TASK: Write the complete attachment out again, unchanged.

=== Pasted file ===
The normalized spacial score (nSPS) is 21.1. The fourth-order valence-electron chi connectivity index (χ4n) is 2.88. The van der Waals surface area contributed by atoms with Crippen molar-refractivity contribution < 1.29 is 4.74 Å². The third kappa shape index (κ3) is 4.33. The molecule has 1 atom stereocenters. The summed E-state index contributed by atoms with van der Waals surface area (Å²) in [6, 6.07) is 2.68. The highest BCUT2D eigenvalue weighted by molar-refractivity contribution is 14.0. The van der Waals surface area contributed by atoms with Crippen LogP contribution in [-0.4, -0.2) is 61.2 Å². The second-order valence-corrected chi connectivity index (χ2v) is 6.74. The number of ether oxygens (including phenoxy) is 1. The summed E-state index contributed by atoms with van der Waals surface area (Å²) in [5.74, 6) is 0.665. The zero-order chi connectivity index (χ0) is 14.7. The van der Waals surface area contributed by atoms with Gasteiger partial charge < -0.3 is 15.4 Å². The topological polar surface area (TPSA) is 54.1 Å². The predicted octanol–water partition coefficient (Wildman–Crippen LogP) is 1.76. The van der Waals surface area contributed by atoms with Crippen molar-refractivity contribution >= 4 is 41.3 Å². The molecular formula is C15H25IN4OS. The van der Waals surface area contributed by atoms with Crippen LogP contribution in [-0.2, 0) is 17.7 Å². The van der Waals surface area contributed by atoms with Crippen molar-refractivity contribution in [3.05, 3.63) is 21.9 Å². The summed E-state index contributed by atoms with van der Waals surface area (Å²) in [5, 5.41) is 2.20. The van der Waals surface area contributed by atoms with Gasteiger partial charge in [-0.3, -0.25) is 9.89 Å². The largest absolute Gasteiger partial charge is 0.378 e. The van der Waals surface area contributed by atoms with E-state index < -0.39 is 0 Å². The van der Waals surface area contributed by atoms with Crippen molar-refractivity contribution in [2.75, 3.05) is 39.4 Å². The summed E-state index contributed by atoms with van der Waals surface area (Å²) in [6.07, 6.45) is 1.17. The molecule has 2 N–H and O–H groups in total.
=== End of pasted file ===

The normalized spacial score (nSPS) is 21.1. The fourth-order valence-electron chi connectivity index (χ4n) is 2.88. The van der Waals surface area contributed by atoms with Crippen molar-refractivity contribution < 1.29 is 4.74 Å². The third kappa shape index (κ3) is 4.33. The molecule has 1 atom stereocenters. The summed E-state index contributed by atoms with van der Waals surface area (Å²) in [6, 6.07) is 2.68. The highest BCUT2D eigenvalue weighted by molar-refractivity contribution is 14.0. The van der Waals surface area contributed by atoms with Crippen LogP contribution in [-0.4, -0.2) is 61.2 Å². The second-order valence-corrected chi connectivity index (χ2v) is 6.74. The number of ether oxygens (including phenoxy) is 1. The summed E-state index contributed by atoms with van der Waals surface area (Å²) in [5.74, 6) is 0.665. The zero-order chi connectivity index (χ0) is 14.7. The van der Waals surface area contributed by atoms with Gasteiger partial charge < -0.3 is 15.4 Å². The topological polar surface area (TPSA) is 54.1 Å². The predicted octanol–water partition coefficient (Wildman–Crippen LogP) is 1.76. The van der Waals surface area contributed by atoms with Crippen molar-refractivity contribution >= 4 is 41.3 Å². The molecular formula is C15H25IN4OS. The van der Waals surface area contributed by atoms with Crippen LogP contribution in [-0.2, 0) is 17.7 Å². The van der Waals surface area contributed by atoms with Crippen molar-refractivity contribution in [3.05, 3.63) is 21.9 Å². The summed E-state index contributed by atoms with van der Waals surface area (Å²) in [5, 5.41) is 2.20. The van der Waals surface area contributed by atoms with Gasteiger partial charge in [-0.3, -0.25) is 9.89 Å². The largest absolute Gasteiger partial charge is 0.378 e. The van der Waals surface area contributed by atoms with E-state index < -0.39 is 0 Å². The van der Waals surface area contributed by atoms with Crippen molar-refractivity contribution in [2.75, 3.05) is 39.4 Å². The summed E-state index contributed by atoms with van der Waals surface area (Å²) in [6.07, 6.45) is 1.17. The molecule has 2 N–H and O–H groups in total.